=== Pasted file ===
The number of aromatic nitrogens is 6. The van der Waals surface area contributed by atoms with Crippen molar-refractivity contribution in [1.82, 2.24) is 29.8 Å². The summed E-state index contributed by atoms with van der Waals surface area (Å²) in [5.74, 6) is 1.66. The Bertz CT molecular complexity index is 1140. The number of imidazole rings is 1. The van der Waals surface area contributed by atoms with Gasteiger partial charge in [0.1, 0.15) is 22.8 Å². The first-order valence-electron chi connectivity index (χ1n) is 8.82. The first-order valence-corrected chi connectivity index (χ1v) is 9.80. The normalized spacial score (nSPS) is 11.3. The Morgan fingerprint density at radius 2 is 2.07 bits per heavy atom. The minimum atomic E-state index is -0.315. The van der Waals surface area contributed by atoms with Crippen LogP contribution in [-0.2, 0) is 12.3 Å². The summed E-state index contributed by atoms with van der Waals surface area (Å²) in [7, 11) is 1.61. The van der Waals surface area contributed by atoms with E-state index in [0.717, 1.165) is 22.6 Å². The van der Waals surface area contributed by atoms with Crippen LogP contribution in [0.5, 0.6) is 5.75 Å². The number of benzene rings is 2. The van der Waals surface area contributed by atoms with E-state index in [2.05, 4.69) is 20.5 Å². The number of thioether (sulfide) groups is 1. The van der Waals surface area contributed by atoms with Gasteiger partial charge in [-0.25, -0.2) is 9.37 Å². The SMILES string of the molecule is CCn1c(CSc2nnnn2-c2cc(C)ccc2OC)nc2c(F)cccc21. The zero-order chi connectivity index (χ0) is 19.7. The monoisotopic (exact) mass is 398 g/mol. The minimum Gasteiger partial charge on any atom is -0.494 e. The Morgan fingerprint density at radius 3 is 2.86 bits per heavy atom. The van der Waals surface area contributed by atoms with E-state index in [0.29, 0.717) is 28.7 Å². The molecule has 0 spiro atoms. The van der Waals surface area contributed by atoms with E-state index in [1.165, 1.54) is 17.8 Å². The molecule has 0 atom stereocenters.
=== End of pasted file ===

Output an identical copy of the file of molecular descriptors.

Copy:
The number of aromatic nitrogens is 6. The van der Waals surface area contributed by atoms with Crippen molar-refractivity contribution in [1.82, 2.24) is 29.8 Å². The summed E-state index contributed by atoms with van der Waals surface area (Å²) in [5.74, 6) is 1.66. The Bertz CT molecular complexity index is 1140. The number of imidazole rings is 1. The van der Waals surface area contributed by atoms with Gasteiger partial charge in [0.1, 0.15) is 22.8 Å². The first-order valence-electron chi connectivity index (χ1n) is 8.82. The first-order valence-corrected chi connectivity index (χ1v) is 9.80. The normalized spacial score (nSPS) is 11.3. The Morgan fingerprint density at radius 2 is 2.07 bits per heavy atom. The minimum atomic E-state index is -0.315. The van der Waals surface area contributed by atoms with Crippen LogP contribution in [-0.2, 0) is 12.3 Å². The summed E-state index contributed by atoms with van der Waals surface area (Å²) in [7, 11) is 1.61. The van der Waals surface area contributed by atoms with E-state index in [0.717, 1.165) is 22.6 Å². The van der Waals surface area contributed by atoms with Crippen LogP contribution in [0.5, 0.6) is 5.75 Å². The number of benzene rings is 2. The van der Waals surface area contributed by atoms with E-state index in [2.05, 4.69) is 20.5 Å². The number of thioether (sulfide) groups is 1. The van der Waals surface area contributed by atoms with Gasteiger partial charge in [-0.25, -0.2) is 9.37 Å². The SMILES string of the molecule is CCn1c(CSc2nnnn2-c2cc(C)ccc2OC)nc2c(F)cccc21. The zero-order chi connectivity index (χ0) is 19.7. The monoisotopic (exact) mass is 398 g/mol. The minimum Gasteiger partial charge on any atom is -0.494 e. The Morgan fingerprint density at radius 3 is 2.86 bits per heavy atom. The van der Waals surface area contributed by atoms with E-state index in [0.29, 0.717) is 28.7 Å². The molecule has 0 spiro atoms. The van der Waals surface area contributed by atoms with E-state index in [1.165, 1.54) is 17.8 Å². The molecule has 0 atom stereocenters.